Saturday, September 28, 2013

My, Would You Look at the Time

I’m reading a book called “Daily Rituals: How Artists Work” that catalogues the daily habits of famous authors, artists, composers, and so on from the past few centuries. It’s got some helpful tips (e.g. this one courtesy of statesman and turkey enthusiast Ben Franklin: make a list of your goals for the day in the morning; at night, ask yourself what you’ve accomplished) but the most striking commonality among these great minds is that most of them had the luxury to devote their entire lives to what they loved.

I’m 25 now and I’ve spent the better part of three years working the kind of meaningless office job that’s conspicuously absent from most stories in that book. I’m not delusional enough to think I’m on par with Beethoven or Shakespeare or somebody, but I think I can do better than an office job. I’ll admit, I’d love to invent the light bulb, but some guy already did it. And we already have the other stuff that people need, like cotton gins and Angry Birds.

So for now, all I can do is make the best use of my time outside the office. The older I get, the more conscious I become about how to spend my time wisely. I try to ask myself whether any activity I’m doing is meaningful to me and why. I’ve spent so much time in my life on passive activities with no value to me. Watching reruns of the Fresh Prince, reading Buzzfeed lists of the 17 Kittens Most Likely to Run for Congress. It all makes me want to regurgitate that one cliché about how time is our most precious resource, but you guys already know that. And actually… Water is probably more important.

Okay. Sorry, but while we’re on the subject of water, I’m going to make a recommendation and say I’m pretty sure everybody on this list would enjoy reading David Foster Wallace’s “This is Water.” It’s really quick and breezy and you can find it free online.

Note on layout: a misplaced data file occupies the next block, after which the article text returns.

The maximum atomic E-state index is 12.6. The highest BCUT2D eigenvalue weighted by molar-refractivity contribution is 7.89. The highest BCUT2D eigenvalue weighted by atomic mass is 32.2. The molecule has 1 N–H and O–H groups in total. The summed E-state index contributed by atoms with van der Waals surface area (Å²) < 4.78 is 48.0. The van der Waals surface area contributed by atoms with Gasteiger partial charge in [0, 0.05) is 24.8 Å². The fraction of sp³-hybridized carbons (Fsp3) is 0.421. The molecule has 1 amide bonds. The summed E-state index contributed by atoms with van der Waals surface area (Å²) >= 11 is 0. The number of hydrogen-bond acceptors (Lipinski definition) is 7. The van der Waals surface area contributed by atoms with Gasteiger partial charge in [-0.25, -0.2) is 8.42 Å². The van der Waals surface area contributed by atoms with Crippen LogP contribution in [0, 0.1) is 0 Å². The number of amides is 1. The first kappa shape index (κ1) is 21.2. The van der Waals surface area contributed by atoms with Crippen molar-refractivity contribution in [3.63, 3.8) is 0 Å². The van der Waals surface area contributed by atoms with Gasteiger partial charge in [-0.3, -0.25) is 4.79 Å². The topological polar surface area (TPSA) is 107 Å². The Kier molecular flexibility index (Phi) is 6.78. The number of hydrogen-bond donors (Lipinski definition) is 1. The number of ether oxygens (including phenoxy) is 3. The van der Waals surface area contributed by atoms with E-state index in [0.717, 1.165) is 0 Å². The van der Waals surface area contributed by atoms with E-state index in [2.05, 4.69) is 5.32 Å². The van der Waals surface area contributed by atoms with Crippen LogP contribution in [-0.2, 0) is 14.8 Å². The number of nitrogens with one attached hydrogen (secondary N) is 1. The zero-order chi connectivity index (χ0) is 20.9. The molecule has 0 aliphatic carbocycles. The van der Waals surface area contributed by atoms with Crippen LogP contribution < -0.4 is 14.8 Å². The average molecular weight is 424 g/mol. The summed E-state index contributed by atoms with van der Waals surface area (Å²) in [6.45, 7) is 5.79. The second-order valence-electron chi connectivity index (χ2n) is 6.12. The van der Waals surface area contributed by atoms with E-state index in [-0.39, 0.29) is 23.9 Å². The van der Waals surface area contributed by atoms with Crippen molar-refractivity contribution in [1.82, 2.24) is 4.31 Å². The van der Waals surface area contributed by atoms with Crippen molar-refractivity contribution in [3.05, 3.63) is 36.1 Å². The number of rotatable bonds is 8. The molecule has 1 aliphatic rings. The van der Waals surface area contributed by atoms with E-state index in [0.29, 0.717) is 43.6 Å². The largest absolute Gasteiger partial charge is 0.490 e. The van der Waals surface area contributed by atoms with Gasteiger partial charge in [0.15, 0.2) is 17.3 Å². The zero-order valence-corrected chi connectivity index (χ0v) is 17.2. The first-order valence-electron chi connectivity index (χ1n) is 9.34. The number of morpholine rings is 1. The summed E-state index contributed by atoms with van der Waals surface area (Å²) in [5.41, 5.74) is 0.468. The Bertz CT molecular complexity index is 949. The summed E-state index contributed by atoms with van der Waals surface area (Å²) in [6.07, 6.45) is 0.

Did you read “This is Water”? Okay, good. It’s pretty synonymous with my own thoughts on the importance of being conscious of the little decisions we all make in life. Which brings me back to my main point. While I don’t think I have enough skills or direction to quit my aforementioned office job quite yet, I try to spend my free time in ways that matter to me. Mostly I play music, record music, read, and write longwinded ListServe emails.

Using the internet as my guide I’ve gotten alright at recording music—I’ve got Pro Tools and all the usual-suspect cheap mics—SM57s, MXL 990s—but I’d love to learn in a more formalized manner. It seems like kind of a crass request to tack on here, but do you guys know anybody who works in a recording studio in Chicago? I was once an intern for a well-known TV show so I am an expert at running errands, doing chores, and providing unpaid labor in a professional setting.

In any case, I hope everybody takes a moment each evening—like Ben Franklin—to think about what they did that was meaningful that day. Most of us will never have our faces on money or sign a Declaration of Independence but hopefully we can make the best of the time we’ve got.


Charles Austin
cgoten[AT]gmail.com
Chicago, IL

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